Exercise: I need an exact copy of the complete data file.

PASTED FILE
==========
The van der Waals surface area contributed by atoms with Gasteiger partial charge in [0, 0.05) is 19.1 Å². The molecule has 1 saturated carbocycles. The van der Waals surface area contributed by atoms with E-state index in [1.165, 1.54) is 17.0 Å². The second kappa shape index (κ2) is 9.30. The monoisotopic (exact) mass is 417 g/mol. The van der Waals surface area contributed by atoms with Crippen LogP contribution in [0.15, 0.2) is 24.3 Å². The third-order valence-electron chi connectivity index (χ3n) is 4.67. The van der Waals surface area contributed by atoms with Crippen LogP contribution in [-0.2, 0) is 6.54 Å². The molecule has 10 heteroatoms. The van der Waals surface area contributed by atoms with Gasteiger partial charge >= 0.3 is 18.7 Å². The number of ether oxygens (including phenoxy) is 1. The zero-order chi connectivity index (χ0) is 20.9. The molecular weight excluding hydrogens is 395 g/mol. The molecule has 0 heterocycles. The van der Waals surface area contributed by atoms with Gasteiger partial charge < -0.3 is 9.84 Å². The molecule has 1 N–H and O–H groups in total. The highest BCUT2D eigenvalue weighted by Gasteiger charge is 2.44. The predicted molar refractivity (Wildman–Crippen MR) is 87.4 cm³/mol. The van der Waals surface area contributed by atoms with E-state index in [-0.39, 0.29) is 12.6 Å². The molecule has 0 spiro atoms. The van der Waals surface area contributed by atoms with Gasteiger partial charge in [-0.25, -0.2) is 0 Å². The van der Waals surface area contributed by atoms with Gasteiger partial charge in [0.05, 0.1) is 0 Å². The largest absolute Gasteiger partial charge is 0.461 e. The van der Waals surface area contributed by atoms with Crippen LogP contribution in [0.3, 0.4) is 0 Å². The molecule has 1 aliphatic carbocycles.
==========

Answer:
The van der Waals surface area contributed by atoms with Gasteiger partial charge in [0, 0.05) is 19.1 Å². The molecule has 1 saturated carbocycles. The van der Waals surface area contributed by atoms with E-state index in [1.165, 1.54) is 17.0 Å². The second kappa shape index (κ2) is 9.30. The monoisotopic (exact) mass is 417 g/mol. The van der Waals surface area contributed by atoms with Crippen LogP contribution in [0.15, 0.2) is 24.3 Å². The third-order valence-electron chi connectivity index (χ3n) is 4.67. The van der Waals surface area contributed by atoms with Crippen LogP contribution in [-0.2, 0) is 6.54 Å². The molecule has 10 heteroatoms. The van der Waals surface area contributed by atoms with Gasteiger partial charge >= 0.3 is 18.7 Å². The number of ether oxygens (including phenoxy) is 1. The zero-order chi connectivity index (χ0) is 20.9. The molecular weight excluding hydrogens is 395 g/mol. The molecule has 0 heterocycles. The van der Waals surface area contributed by atoms with Gasteiger partial charge < -0.3 is 9.84 Å². The molecule has 1 N–H and O–H groups in total. The highest BCUT2D eigenvalue weighted by Gasteiger charge is 2.44. The predicted molar refractivity (Wildman–Crippen MR) is 87.4 cm³/mol. The van der Waals surface area contributed by atoms with E-state index in [-0.39, 0.29) is 12.6 Å². The molecule has 0 spiro atoms. The van der Waals surface area contributed by atoms with Gasteiger partial charge in [-0.25, -0.2) is 0 Å². The van der Waals surface area contributed by atoms with Gasteiger partial charge in [0.05, 0.1) is 0 Å². The largest absolute Gasteiger partial charge is 0.461 e. The van der Waals surface area contributed by atoms with Crippen LogP contribution in [0.3, 0.4) is 0 Å². The molecule has 1 aliphatic carbocycles.